You get up and think about the rest later.  You don’t stay down. You take action.

Life knocks us all down sometimes. Scripture contains many references to falling. Sometimes we get knocked down spiritually, sometimes we take an emotional tumble, sometimes we have a physical fall off our bikes or a horse, and sometimes we wall face forward in a walker. We all fall.


Psalm 145:14 says, “The Lord helps all who fall” and Proverbs 24:16 says, “Though a righteous man falls 7 times, he will get up.”

Jesús only fell once, and he didn’t want to get up. But he had to learn to get up. He had to learn that it’s the Lord that helps us get up, whether we fall once, twice or seven times. We get up.

The mission field has a knack for knocking people down. I often feel like I spend more time getting up after being knocked down than anything else. But there is something to be said about standing up and walking forward. It is here we experience the help of the Lord and his righteousness that covers us.

When we get up, we are taking action. We are declaring with our actions and not our thoughts. Getting up is where the overcoming takes place. When we stand after we fall we are better equipped to be an outstretched hand to a brother or sister that needs to get up. When we stand we can walk forward more determined than before.


Falling is going to happen, but the important thing is the moment after the fall. The moment you stand and walk forward any way.

As Jesús’ foster mom I have to help him see the importance of getting up. Now that he has fallen and gotten up, I get to help him see how he can be the hand someone needs out-stretched to them. We all have to know what it is to fall, so that we can stand and be there to help lift someone else up.

I hesitated to share this story today because I am still beating myself up a bit for not catching him. I felt like the worst caretaker ever because I didn’t keep him from falling. However, as the days pass and now that he is back into his routine of asking to go walking every five seconds, I see the value of this experience. The idea of falling is not a new concept to any of us, but I want to encourage you today to evaluate where you are. If you are down, get up, walk forward. If you are up, look around, it is very likely there is someone near you that could use a hand. We all fall, I pray we all also, get up and help those around us when they need hand.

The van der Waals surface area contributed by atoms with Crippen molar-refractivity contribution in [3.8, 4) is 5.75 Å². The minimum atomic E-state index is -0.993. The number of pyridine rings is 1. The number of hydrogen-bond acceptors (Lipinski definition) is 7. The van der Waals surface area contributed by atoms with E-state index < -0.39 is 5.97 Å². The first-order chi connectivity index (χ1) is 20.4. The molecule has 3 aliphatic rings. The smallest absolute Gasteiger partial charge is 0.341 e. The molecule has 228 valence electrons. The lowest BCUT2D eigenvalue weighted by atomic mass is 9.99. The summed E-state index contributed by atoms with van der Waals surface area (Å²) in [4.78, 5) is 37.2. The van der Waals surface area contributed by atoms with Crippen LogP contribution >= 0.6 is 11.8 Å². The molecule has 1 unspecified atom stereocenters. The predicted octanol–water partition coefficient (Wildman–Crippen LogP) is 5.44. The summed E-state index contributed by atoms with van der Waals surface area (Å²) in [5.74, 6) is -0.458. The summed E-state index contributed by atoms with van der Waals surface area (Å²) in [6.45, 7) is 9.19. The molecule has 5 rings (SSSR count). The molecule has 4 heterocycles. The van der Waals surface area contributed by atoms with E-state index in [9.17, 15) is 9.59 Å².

ROOM is passionate about taking care of one child at a time. We are a ministry for the one. We recognize the tremendous worth of every child and we seek to become part of their story. If you are interested in Becoming Part of the Story in the lives of children served by Reach Out Orphanage Ministries please visit to learn more.  Or, check out our website.

What is Your Legacy ~By Harper Murray

Today’s blog article is written by eleven-year-old Harper Murray.  Harper serves is an important member of the Murray Missionary Family.  Kyle and Cassie Murray, along with their four children Harper, Calvary, Jack and Finley,  have worked as ROOM Missionaries in Costa Rica and Honduras. Cassie Murray is our ROOM Honduras Country Director.  Harper strongly believes kids have the power to make a big difference in their world; and lives her life as an example of this.  The call to action Harper shares with us today is strong and bold, just like her.


August Pullman, the main character in the novel Wonder by R.J. Palacio, is entering the 5th grade. In August’s class, his teacher, Mr. Browne, gives a precept, or a rule to live by every month for the students to consider. One month his precept is, “What is beautiful is good, who is good will soon be beautiful.” Reading this book made me stop and think about what this expression could mean in my own life.